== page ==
Instead of encouraging ourselves in wickedness because Christ hath atoned for it by his death; we see here, that the strongest arguments and motives for repentance, for a thórough reformation of manners, for a new and holy life, are taken from that very death, from that very atonement. Baptism is but an empty ceremony, a cheat put on ourselves, and an insult offered to Christ, in his own solemn institution, if it is not considered, as the very death and crucifixion of all that is vile and sinful in us; if there is not truly in it 'a death unto sin, and a new birth unto righteousness.' To what purpose would it be to call men out of this world, to bring them into God's family, to make them his children, and to place them round his table; if no change is to be made in them, if they are still to be conformed to this world,' if they may still be slaves to their fleshly corruptions, if they may continue, as before, the children of God's enemy? the children of God must fear and love, must obey, must resemble their Father, or they can be his only in name and pretence. There is nothing surer than that our baptism is a charter of inestimable privileges; but it is as sure, that those privileges are held only by the suit and service of a truly Christian life, contracted for and vowed at the time when we were washed, and new clothed, for the train of our heavenly King.
This doctrine will startle many; as it will, to assure them, that Christ died not for them, as on this day, unless they will die for him. He kept this solemnity, for the first time, in torture of body, in anguish of soul, in a baptism of blood, in the horrors of death; and can we keep it in lukewarmness, in indifference, in ease and security, in a life like the rest of this world? If we can, we are none of his; we feel not with him, neither the sharpness of his pains, nor the weight of our own sins; we are not, cannot be, members of
No, were we all one body of Christ, as in one body there can be but one mind, we should all be animated, all governed by the mind which is in Christ Jesus, that divine, that holy, that almighty mind, which suggests the thoughts, forms the resolutions, and regulates the actions of every man in whom it presides. There is no wider nor more distinguishable difference, than that between the mind of Christ, and the mind of the unregenerate. The dishonest have not his mind, which is truth and light itself. The incontinent have not his mind, for he is purity in perfection. The proud have not the mind of Christ, who washed the feet of his own disciples. The revengeful have not the mind of Christ, who loved, prayed for, and healed his enemies. The despiser of God's word, the breaker of his sabbath, the neglecter of his table, have not the mind of Christ, are by no means united to his body, inasmuch as it is by these that the mind and spirit of Christ conveys itself through all the true and living members of that body. The idolizer of his own reason hath not the mind of Christ, who had infinite wisdom and humility together; whereas in this man there is nothing but ignorance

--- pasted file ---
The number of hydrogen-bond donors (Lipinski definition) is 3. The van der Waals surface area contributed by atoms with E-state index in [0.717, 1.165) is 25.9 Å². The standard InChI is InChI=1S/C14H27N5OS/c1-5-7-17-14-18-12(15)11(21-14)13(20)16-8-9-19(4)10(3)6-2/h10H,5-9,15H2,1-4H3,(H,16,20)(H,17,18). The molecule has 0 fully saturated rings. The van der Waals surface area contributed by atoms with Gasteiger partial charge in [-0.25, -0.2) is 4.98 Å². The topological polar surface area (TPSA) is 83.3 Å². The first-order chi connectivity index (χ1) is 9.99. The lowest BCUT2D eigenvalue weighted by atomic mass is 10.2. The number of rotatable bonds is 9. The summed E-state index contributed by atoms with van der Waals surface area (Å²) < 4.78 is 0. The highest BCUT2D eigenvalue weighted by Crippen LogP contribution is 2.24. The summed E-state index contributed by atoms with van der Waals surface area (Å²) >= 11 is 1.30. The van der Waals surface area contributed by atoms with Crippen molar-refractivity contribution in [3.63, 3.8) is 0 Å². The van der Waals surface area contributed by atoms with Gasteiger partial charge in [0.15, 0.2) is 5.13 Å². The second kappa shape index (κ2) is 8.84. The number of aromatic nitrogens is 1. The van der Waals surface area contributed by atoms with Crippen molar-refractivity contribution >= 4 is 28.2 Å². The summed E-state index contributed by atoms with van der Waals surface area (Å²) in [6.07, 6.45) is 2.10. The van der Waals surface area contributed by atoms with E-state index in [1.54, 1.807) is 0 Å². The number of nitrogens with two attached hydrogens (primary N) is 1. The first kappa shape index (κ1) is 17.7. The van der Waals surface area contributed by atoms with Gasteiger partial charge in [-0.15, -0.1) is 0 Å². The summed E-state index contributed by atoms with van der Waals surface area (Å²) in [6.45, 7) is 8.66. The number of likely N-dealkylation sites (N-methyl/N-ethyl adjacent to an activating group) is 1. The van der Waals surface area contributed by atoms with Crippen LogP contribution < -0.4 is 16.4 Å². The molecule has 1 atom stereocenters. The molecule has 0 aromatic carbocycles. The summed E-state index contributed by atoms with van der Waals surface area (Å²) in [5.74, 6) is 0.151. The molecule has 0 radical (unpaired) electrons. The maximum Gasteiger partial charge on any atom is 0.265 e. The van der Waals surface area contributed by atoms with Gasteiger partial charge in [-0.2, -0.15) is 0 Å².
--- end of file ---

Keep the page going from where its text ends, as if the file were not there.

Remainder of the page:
and conceit, or he could never have formed an high opinion of his own understanding.
All these are more or less disposed to infidelity, and particularly to take offence at the cross of Christ. The dishonest worldling cannot think of forsaking all, and following Christ with a cross on his shoulders. The incontinent is with difficulty brought to believe, that God requires the denial and mortification of passions, made by himself a part of our nature. The proud, who will not suffer the smallest inconvenience from his inferiors, cannot believe; that God could stoop to such indignities from men.
The ill-natured, who will even take pains to hurt and afflict others, cannot conceive, that any being could suffer so much to make others happy. The revengeful, who is so delighted with retorting injuries, hath no 'notion, that Christ meant to save his murderers. The conceited disputer of this world cannot see the necessity of an atonement for one so righteous, nor of instruction for one so wise, as he is ; and what he cannot see, he will not believe.
And are all these to be struck off the list of Christians? Most surely, if they continue the same, or the Holy Spirit knows not what a Christian is. This, you will say, thins the Christian, and crowds the heathen world prodigiously. Do not mistake the matter, as to the addition, you seem to imagine will be hereby made to the number of heathens. If you are one who think to take the benefit of this dismiss, you will be grievously disappointed. You have seen the light, and must account for it. You fly from it, because it makes manifest and reproves your evil deeds ; or you brave it with an open perseverance in works of darkness; and do you hope to herd among the heathens, who are to receive the smallest number of stripes?
The wicked heathen shews himself unworthy of the reason bestowed on him, forgetful of the high rank he is placed in by his Maker, and ungrateful for all he enjoys, or rather abuses. In all these respects you are as culpable as he; and besides,'having been once enlightened, and having tasted the good word of God, you fell away both’ ' in principle and practice, crucifying to yourself the Son of God afresh, and putting him to open shame.' The heathen sinned without the light; you against it. He knew not the truth; you held it in unrighteousness. He abused this